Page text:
Recent studies from our group and others using a transgenic approach have demonstrated that factor VIII (FVIII) ectopically targeted to platelets can restore hemostasis in hemophilia A (HA; FVIIInull) mice even in the presence of inhibitory antibodies (inhibitors) directed against FVIII.1-3 Utilizing lentivirus-mediated platelet-specific FVIII gene delivery to hematopoietic stem cells (HSCs), we have demonstrated that therapeutic levels of platelet-FVIII are sustainable and that inhibitor titers decline with time in transduced animals with preexisting anti-FVIII immunity after gene therapy.4 Our further studies show that platelet gene therapy can not only correct the hemophilic phenotype, but also induce FVIII-specific immune tolerance.5 The highly efficient clinical efficacy of platelet-derived FVIII has been further confirmed in an HA dog model6 and our study using human cells.7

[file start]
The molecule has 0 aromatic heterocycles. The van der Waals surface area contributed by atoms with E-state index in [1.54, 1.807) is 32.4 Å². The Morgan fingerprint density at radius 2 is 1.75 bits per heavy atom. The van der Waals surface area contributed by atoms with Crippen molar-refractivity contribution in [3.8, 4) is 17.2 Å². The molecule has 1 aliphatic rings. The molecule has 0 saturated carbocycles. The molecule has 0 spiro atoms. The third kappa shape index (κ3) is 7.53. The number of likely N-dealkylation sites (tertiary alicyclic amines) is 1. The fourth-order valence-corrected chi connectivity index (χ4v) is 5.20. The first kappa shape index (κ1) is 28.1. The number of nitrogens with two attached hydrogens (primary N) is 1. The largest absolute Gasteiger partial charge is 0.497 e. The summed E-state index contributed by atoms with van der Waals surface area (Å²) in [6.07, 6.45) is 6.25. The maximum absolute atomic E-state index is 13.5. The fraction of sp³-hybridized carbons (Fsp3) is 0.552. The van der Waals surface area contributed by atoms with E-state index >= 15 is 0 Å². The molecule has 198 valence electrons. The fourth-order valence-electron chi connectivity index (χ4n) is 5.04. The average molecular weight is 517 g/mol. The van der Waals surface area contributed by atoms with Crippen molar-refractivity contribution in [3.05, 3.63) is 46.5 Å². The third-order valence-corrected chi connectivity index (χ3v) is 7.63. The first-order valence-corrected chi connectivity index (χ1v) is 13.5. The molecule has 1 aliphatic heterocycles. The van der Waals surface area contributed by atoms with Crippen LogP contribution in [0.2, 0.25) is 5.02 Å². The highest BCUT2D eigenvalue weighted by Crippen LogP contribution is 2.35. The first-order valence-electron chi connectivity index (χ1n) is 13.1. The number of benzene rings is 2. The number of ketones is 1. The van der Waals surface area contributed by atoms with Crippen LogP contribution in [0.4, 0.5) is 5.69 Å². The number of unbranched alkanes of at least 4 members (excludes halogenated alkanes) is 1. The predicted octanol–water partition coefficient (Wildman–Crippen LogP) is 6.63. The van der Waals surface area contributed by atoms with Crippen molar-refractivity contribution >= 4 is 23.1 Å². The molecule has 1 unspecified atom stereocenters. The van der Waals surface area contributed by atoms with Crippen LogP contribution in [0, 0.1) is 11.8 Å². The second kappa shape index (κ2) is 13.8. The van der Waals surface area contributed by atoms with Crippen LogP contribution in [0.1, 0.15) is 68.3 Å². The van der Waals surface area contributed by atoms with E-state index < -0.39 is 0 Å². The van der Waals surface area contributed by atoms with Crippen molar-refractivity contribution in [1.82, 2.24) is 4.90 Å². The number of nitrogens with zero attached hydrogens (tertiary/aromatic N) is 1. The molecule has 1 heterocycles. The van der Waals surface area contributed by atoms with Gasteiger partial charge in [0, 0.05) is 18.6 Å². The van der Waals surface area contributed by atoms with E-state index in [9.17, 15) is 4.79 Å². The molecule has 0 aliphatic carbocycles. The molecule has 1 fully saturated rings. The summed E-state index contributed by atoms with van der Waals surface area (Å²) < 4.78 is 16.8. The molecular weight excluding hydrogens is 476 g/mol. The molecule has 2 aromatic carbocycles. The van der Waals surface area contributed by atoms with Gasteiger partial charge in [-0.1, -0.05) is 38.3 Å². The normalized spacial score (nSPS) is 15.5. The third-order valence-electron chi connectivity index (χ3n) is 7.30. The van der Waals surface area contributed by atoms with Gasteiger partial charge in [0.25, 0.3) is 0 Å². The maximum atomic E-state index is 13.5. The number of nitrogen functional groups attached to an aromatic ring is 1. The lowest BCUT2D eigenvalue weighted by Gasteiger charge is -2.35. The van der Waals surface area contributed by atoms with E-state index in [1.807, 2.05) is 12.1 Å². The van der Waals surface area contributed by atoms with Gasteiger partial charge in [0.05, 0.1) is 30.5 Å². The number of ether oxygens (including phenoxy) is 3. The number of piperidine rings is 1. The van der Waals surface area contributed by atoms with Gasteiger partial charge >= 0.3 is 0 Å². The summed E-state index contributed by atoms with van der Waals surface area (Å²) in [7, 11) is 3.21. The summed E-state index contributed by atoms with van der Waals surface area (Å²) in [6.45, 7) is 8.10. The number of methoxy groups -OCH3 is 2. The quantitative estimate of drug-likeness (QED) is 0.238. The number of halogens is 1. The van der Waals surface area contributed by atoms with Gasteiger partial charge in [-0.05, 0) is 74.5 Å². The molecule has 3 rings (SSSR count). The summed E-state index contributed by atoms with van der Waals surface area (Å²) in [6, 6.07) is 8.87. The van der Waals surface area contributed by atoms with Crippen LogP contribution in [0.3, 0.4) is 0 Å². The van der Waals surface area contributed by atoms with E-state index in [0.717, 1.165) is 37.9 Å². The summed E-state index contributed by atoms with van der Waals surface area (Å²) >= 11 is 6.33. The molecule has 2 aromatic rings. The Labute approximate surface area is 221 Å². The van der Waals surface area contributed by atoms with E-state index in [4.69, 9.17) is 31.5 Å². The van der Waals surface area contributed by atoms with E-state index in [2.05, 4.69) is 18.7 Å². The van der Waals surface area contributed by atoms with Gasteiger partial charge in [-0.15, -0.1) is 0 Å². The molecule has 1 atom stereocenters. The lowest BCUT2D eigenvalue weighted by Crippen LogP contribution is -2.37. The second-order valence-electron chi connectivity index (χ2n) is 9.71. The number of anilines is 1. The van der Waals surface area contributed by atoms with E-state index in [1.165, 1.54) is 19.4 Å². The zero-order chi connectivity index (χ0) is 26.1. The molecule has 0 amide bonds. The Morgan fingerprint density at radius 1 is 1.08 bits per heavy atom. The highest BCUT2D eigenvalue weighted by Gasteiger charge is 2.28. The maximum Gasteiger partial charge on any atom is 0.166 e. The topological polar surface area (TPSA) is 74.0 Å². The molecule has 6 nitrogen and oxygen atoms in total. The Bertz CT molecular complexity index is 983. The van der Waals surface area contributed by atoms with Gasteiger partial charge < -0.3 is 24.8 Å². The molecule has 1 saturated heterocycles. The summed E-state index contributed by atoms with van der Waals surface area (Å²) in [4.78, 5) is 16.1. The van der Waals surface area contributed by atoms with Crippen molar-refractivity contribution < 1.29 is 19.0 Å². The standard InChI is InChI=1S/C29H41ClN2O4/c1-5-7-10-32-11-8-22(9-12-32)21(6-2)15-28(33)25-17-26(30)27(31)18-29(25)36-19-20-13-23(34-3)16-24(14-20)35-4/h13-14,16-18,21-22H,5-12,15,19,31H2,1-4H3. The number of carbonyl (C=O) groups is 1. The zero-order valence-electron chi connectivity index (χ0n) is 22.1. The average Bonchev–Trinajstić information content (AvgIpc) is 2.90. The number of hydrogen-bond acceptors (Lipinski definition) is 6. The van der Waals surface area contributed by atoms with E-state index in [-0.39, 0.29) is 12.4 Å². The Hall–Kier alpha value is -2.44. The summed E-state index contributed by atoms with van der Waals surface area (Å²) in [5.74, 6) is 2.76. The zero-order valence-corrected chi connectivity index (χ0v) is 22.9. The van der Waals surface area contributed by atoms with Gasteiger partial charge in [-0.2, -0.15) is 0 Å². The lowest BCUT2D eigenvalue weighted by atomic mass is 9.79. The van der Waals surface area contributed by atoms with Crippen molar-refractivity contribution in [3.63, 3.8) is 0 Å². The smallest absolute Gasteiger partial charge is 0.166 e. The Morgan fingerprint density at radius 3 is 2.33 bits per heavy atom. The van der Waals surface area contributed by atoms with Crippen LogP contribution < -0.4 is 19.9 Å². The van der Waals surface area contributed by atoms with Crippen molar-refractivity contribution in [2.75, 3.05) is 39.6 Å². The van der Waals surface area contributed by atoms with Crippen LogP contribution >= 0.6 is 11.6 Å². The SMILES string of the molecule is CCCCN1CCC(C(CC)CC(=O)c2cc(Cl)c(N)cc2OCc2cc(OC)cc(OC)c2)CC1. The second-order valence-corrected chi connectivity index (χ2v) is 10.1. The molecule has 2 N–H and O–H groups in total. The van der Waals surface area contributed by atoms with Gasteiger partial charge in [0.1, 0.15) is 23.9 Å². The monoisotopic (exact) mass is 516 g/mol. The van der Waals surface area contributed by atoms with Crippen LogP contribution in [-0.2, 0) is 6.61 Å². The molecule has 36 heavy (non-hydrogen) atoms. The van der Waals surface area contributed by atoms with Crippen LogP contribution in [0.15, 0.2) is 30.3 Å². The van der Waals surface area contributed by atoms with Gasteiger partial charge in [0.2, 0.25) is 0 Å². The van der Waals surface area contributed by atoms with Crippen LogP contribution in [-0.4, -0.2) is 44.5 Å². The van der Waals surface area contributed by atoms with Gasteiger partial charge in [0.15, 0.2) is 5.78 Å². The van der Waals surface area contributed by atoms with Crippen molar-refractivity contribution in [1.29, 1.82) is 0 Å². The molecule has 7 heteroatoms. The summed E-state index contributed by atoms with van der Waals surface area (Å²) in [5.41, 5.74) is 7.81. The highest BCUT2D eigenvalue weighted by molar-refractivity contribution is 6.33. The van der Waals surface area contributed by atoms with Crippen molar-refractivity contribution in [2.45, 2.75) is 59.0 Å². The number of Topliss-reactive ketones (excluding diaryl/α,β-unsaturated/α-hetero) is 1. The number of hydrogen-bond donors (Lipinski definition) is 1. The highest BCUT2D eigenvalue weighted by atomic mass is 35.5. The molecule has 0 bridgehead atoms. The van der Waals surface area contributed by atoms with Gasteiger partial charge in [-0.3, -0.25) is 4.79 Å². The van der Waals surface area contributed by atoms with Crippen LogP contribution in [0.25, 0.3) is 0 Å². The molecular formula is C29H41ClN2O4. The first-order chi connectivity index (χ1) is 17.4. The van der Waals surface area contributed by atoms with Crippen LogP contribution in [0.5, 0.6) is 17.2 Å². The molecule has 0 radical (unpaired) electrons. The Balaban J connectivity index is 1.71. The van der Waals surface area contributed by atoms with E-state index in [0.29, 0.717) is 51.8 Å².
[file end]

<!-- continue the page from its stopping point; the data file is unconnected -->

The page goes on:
In our platelet gene therapy model, HSCs are transduced ex vivo with lentivirus carrying the transgene 2bF8, in which FVIII expression is directed by the platelet-specific glycoprotein αIIb gene promoter, and transplanted into the recipient. Sufficient preconditioning must be employed to create space for therapeutic engraftment of the transduced HSCs.4 It is not clear whether preconditioning affects the potential for an immune response or immune tolerance in the context of platelet-derived FVIII. Furthermore, if current efforts8-13 to generate platelets or megakaryocytes in vitro succeed, genetically manipulated platelets containing FVIII may be used therapeutically as a potential transfusion alternative, in HA patients even with inhibitors. One important concern that has not been explored, however, is the immunogenicity of platelet-derived FVIII.